The financial responsibilities of today’s adults are so many that, if heaped on a young person all at once, the load would be crushing. That’s why we develop slowly, one financial task at a time.
Whether you’re a young adult just starting out, or a parent trying to teach teens how to navigate fiscal tasks, here is a timeline for when money management skills can (and should!) be learned.
Before introducing terms like “bill,” “payment,” “interest,” “asset,” “loan” or even “check book,” the skill of saving needs to be established. From kindergarten to college and all the way to retirement, no financial skill is more valuable – or fundamental – than the self-discipline of setting a portion aside for another day. This is a lesson that should be learned early, but can be learned at any time. So if you feel it’s impossible to save, work on this skill first.
A consumer who’s able to reign in spending is one who’s ready for the second lesson: establishing a budget and sticking to it. Budgeting may seem more fundamental than saving, but the two go hand-in-hand. Budgeting is an administrative skill, while the ability to save is a character trait. When you can control spending, you’re ready to budget. Once you’ve mastered both, you’re ready for the next financial responsibility.
#3. Your Role, Your Bank’s Role
Next is the task of learning the role of banks.
Banking institutions have been around since the earliest civilizations. How do they operate? How do they generate income for themselves? Individuals need to learn how to put banks to work for their advantage, not the other way around. This task usually means opening a savings and a checking account and learning how to use them for every day financial decisions like how to turn a paycheck into an insurance payment to appease common deadlines.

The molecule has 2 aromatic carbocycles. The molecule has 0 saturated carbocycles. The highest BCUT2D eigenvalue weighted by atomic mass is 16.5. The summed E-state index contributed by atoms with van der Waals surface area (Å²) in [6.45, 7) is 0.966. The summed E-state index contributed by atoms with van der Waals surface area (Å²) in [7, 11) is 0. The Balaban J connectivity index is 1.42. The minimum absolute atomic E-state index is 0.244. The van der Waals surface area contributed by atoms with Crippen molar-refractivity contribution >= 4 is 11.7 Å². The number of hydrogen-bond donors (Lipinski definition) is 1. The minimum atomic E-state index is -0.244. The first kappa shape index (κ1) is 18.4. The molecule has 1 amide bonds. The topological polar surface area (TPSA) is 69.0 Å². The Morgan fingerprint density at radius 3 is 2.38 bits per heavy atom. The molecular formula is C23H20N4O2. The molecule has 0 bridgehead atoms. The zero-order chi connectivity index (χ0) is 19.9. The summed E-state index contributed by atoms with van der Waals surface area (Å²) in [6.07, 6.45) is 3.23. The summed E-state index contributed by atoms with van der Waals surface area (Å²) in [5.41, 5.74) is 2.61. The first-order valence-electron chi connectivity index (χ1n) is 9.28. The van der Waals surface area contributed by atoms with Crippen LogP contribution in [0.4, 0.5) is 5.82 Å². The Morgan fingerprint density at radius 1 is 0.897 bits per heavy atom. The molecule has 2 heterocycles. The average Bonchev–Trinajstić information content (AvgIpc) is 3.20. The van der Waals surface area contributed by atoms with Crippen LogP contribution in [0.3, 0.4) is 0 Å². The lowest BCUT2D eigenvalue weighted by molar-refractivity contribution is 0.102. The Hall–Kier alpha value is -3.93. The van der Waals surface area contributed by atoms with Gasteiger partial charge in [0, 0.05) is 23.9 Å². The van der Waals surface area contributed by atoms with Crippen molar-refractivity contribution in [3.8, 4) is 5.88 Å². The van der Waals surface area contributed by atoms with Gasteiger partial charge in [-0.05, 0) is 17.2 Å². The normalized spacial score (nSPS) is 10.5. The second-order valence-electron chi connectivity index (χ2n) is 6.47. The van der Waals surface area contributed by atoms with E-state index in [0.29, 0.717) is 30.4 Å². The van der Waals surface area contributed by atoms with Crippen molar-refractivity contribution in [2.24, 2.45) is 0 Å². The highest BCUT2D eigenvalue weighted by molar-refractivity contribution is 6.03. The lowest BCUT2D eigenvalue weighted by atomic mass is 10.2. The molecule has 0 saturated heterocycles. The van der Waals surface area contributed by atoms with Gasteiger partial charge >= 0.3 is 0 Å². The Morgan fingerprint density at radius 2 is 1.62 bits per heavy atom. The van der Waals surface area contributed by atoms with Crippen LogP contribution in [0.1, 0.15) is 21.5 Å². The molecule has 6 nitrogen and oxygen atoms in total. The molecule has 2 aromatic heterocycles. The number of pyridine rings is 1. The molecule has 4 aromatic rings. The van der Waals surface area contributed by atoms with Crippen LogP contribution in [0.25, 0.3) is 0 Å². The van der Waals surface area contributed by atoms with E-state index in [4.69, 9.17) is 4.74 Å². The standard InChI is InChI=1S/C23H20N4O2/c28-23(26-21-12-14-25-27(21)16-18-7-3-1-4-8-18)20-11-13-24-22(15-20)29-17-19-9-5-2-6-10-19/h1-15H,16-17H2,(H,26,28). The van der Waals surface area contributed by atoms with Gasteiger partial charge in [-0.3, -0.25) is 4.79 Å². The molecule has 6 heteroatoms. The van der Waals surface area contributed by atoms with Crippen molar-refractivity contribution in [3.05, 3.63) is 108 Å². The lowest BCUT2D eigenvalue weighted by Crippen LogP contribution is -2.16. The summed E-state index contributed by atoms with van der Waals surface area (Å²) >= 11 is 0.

In this step, you’ll also learn the role of credit – how it can help you and how it can hurt you or others. A starter card should be opened to begin building credit, which will help with larger purchases and some job applications in the future.
#4. Economics 101
Then, you need to learn what a business is, and how it works.
This may sound irrelevant, considering the goal is to turn someone into a responsible money manager, not a business owner. However, if you learn why different businesses and industries exist and how they relate to your personal budget, you’ll quickly discern where your paycheck should – and should not – go. This lesson will also improve your earning potential since valuable employees know what drives their employer forward.
#5. Growing and Protecting Your Dough
Finally, you’re ready for the task of deciding which investment choices are the best for you.
Once you’ve mastered the above “developmental milestones,” you can work on making your money grow. What should you do with that little cushion of cash you have at the end of each month? This lesson is the most fun of all because it represents options. In a world where many people don’t have financial choices, investment options are a luxury– and one worth studying.
All money management skills are learned. Sure, some people may be born with a personality that favors financial decision-making, but even the sharpest among us need to learn the skills it takes to handle money correctly.
With knowledge comes power, so no matter your age, commit to learning all you can about wealth management.
The great news about saving and investing money is that it’s never too late to start.
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Consumer Education Services, Inc. (CESI) is a non-profit service provider of comprehensive personal financial education and solutions for all life stages and for all of life’s milestones. Our goal is enhanced economic security for everyone we serve.
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